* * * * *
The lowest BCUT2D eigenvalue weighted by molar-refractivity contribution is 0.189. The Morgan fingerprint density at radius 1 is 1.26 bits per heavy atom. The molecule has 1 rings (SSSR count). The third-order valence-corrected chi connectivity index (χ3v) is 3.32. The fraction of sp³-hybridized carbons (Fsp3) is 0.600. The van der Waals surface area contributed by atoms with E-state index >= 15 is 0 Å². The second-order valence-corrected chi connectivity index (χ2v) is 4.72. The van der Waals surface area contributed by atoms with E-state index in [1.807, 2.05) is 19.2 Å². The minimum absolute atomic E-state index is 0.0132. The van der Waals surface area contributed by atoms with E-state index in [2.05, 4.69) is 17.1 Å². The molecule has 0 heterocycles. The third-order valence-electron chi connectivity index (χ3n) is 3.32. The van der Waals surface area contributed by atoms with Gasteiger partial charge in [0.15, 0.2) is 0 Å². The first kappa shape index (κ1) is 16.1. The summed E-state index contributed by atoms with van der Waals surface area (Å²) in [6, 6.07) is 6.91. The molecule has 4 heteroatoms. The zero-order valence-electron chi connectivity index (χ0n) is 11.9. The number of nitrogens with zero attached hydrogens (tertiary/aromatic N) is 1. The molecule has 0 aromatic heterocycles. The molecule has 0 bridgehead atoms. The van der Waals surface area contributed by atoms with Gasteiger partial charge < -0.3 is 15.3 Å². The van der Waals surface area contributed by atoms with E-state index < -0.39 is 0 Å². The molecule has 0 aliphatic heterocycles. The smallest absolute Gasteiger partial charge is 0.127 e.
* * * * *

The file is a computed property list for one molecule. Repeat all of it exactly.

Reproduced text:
The lowest BCUT2D eigenvalue weighted by molar-refractivity contribution is 0.189. The Morgan fingerprint density at radius 1 is 1.26 bits per heavy atom. The molecule has 1 rings (SSSR count). The third-order valence-corrected chi connectivity index (χ3v) is 3.32. The fraction of sp³-hybridized carbons (Fsp3) is 0.600. The van der Waals surface area contributed by atoms with E-state index >= 15 is 0 Å². The second-order valence-corrected chi connectivity index (χ2v) is 4.72. The van der Waals surface area contributed by atoms with E-state index in [1.807, 2.05) is 19.2 Å². The minimum absolute atomic E-state index is 0.0132. The van der Waals surface area contributed by atoms with E-state index in [2.05, 4.69) is 17.1 Å². The molecule has 0 heterocycles. The third-order valence-electron chi connectivity index (χ3n) is 3.32. The van der Waals surface area contributed by atoms with Gasteiger partial charge in [0.15, 0.2) is 0 Å². The first kappa shape index (κ1) is 16.1. The summed E-state index contributed by atoms with van der Waals surface area (Å²) in [6, 6.07) is 6.91. The molecule has 4 heteroatoms. The zero-order valence-electron chi connectivity index (χ0n) is 11.9. The number of nitrogens with zero attached hydrogens (tertiary/aromatic N) is 1. The molecule has 0 aromatic heterocycles. The molecule has 0 bridgehead atoms. The van der Waals surface area contributed by atoms with Gasteiger partial charge < -0.3 is 15.3 Å². The van der Waals surface area contributed by atoms with E-state index < -0.39 is 0 Å². The molecule has 0 aliphatic heterocycles. The smallest absolute Gasteiger partial charge is 0.127 e.